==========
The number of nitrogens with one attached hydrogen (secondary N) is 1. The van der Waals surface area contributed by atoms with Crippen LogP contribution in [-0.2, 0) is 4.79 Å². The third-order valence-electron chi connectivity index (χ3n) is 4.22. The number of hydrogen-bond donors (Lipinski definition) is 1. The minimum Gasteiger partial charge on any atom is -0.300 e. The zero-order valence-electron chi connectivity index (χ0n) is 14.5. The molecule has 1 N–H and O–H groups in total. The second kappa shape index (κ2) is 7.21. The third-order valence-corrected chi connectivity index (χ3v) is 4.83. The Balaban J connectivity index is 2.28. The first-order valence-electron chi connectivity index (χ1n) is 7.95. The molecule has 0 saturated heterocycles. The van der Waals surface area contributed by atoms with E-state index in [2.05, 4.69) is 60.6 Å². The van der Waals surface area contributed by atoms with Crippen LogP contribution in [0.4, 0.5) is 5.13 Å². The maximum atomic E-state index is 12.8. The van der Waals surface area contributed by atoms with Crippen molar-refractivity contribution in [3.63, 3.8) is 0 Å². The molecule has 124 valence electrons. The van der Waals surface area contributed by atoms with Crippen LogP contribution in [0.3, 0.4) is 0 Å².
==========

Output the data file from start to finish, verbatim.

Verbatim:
The number of nitrogens with one attached hydrogen (secondary N) is 1. The van der Waals surface area contributed by atoms with Crippen LogP contribution in [-0.2, 0) is 4.79 Å². The third-order valence-electron chi connectivity index (χ3n) is 4.22. The number of hydrogen-bond donors (Lipinski definition) is 1. The minimum Gasteiger partial charge on any atom is -0.300 e. The zero-order valence-electron chi connectivity index (χ0n) is 14.5. The molecule has 1 N–H and O–H groups in total. The second kappa shape index (κ2) is 7.21. The third-order valence-corrected chi connectivity index (χ3v) is 4.83. The Balaban J connectivity index is 2.28. The first-order valence-electron chi connectivity index (χ1n) is 7.95. The molecule has 0 saturated heterocycles. The van der Waals surface area contributed by atoms with E-state index in [2.05, 4.69) is 60.6 Å². The van der Waals surface area contributed by atoms with Crippen LogP contribution in [0.4, 0.5) is 5.13 Å². The maximum atomic E-state index is 12.8. The van der Waals surface area contributed by atoms with Crippen molar-refractivity contribution in [3.63, 3.8) is 0 Å². The molecule has 124 valence electrons. The van der Waals surface area contributed by atoms with Crippen LogP contribution in [0.3, 0.4) is 0 Å².